Garon told officers he had just come from a car show and only had a small glass of red wine. Officers could tell Garon’s body had begun metabolizing the alcohol because each blood alcohol reading was lower than the last. This helped save the case.

Garon’s blood alcohol level wasn’t affected by the beer he drank. If it had, it would have spiked the sample on at least one test.

“What juror wouldn’t look at that person and say … ‘what the hell is that?’ ” said Assistant State Attorney Scott Rosenwasser, who prosecuted Garon. “You just killed someone and you’re going to start drinking?”

In court, Garon pleaded guilty to DUI manslaughter and vehicular homicide. He was sentenced in June to 17 years in prison.

But if Garon had drunk more immediately after the crash, it could have spiked his blood alcohol level. Would that have made a difference?

“The biggest thing is (drinking after a crash) would have a hard time making a major impact unless there is a significant amount of time and a significant amount of alcohol,” said Newman.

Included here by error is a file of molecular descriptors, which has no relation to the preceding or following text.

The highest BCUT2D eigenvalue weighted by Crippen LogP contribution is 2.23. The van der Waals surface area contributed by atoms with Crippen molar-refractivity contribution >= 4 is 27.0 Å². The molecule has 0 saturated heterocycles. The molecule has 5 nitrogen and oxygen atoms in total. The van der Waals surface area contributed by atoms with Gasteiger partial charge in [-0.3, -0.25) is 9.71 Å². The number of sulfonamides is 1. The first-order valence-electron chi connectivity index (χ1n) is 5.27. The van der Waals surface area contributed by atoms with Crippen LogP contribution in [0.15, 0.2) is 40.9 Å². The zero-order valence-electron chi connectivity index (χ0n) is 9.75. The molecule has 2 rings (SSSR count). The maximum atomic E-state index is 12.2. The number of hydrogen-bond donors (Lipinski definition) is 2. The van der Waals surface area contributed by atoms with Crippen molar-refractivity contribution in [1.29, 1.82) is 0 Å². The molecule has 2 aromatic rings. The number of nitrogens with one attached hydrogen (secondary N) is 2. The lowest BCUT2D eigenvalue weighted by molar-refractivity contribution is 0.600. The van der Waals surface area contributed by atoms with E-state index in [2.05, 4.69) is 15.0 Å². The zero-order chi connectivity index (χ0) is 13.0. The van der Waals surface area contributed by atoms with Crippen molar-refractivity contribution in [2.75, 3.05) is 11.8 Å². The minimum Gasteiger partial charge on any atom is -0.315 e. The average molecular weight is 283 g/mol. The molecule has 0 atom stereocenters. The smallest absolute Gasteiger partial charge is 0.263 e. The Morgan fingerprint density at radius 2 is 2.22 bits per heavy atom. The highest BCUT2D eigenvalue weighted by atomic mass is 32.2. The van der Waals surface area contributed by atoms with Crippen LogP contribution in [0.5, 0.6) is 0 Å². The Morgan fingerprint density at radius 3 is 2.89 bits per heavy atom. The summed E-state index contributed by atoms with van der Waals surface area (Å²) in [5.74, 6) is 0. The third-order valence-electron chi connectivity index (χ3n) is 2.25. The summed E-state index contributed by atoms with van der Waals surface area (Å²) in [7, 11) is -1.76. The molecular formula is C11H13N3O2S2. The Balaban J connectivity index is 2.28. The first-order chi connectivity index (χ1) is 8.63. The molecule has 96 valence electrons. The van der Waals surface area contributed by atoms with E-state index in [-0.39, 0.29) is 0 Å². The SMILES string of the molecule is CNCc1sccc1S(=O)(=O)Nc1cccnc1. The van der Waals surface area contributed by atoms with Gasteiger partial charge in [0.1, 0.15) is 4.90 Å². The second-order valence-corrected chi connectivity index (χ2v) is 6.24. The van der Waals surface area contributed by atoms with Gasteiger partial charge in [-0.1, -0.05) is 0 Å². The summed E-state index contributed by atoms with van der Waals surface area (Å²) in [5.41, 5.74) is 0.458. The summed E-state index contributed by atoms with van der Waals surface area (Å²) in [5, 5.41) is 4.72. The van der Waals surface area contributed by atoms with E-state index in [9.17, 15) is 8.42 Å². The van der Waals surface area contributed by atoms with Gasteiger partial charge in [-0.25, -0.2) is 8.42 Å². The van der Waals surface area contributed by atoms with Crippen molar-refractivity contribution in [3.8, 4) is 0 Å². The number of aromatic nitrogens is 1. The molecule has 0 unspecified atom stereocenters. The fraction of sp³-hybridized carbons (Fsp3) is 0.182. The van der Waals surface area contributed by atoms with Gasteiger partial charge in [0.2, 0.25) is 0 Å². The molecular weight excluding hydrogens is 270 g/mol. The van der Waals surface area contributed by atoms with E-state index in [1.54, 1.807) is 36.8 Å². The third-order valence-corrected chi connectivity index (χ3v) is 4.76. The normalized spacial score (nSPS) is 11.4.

Newman said if a person could drink enough, and then wait for the alcohol to kick in, a blood alcohol test would not be able to show their level of intoxication at the time of the crash. That’s what might have helped the St. Petersburg woman who drank an unknown amount of alcohol in her home.

Rosenwasser said he doesn’t think the tactic works.

“Depending on the blood alcohol level it wouldn’t change the way I prosecute,” he said. “And in fact, I would use it as consciousness of guilt. They’re trying to play a game by drinking it right after.”